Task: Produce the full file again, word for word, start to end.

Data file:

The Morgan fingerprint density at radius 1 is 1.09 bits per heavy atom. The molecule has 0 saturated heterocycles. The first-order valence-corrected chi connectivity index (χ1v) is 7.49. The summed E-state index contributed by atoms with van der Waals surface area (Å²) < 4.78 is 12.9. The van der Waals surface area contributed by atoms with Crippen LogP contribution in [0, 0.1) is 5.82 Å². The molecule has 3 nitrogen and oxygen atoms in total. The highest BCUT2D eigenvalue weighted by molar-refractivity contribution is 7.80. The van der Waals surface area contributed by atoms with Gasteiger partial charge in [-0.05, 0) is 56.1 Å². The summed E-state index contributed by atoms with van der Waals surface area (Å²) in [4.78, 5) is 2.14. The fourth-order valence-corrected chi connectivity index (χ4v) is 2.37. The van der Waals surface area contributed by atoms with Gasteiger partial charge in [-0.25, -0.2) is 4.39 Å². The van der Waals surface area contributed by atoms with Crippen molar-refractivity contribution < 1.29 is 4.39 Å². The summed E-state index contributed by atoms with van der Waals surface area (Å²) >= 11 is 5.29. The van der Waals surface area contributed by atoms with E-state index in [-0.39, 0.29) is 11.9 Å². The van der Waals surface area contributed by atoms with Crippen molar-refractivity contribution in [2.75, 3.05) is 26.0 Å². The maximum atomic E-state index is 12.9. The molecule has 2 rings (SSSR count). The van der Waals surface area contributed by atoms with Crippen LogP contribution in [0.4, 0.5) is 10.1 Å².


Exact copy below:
The Morgan fingerprint density at radius 1 is 1.09 bits per heavy atom. The molecule has 0 saturated heterocycles. The first-order valence-corrected chi connectivity index (χ1v) is 7.49. The summed E-state index contributed by atoms with van der Waals surface area (Å²) < 4.78 is 12.9. The van der Waals surface area contributed by atoms with Crippen LogP contribution in [0, 0.1) is 5.82 Å². The molecule has 3 nitrogen and oxygen atoms in total. The highest BCUT2D eigenvalue weighted by molar-refractivity contribution is 7.80. The van der Waals surface area contributed by atoms with Gasteiger partial charge in [-0.05, 0) is 56.1 Å². The summed E-state index contributed by atoms with van der Waals surface area (Å²) in [4.78, 5) is 2.14. The fourth-order valence-corrected chi connectivity index (χ4v) is 2.37. The van der Waals surface area contributed by atoms with Gasteiger partial charge in [-0.25, -0.2) is 4.39 Å². The van der Waals surface area contributed by atoms with Crippen molar-refractivity contribution < 1.29 is 4.39 Å². The summed E-state index contributed by atoms with van der Waals surface area (Å²) >= 11 is 5.29. The van der Waals surface area contributed by atoms with E-state index in [-0.39, 0.29) is 11.9 Å². The van der Waals surface area contributed by atoms with Crippen molar-refractivity contribution in [2.75, 3.05) is 26.0 Å². The maximum atomic E-state index is 12.9. The molecule has 2 rings (SSSR count). The van der Waals surface area contributed by atoms with Crippen LogP contribution in [0.4, 0.5) is 10.1 Å².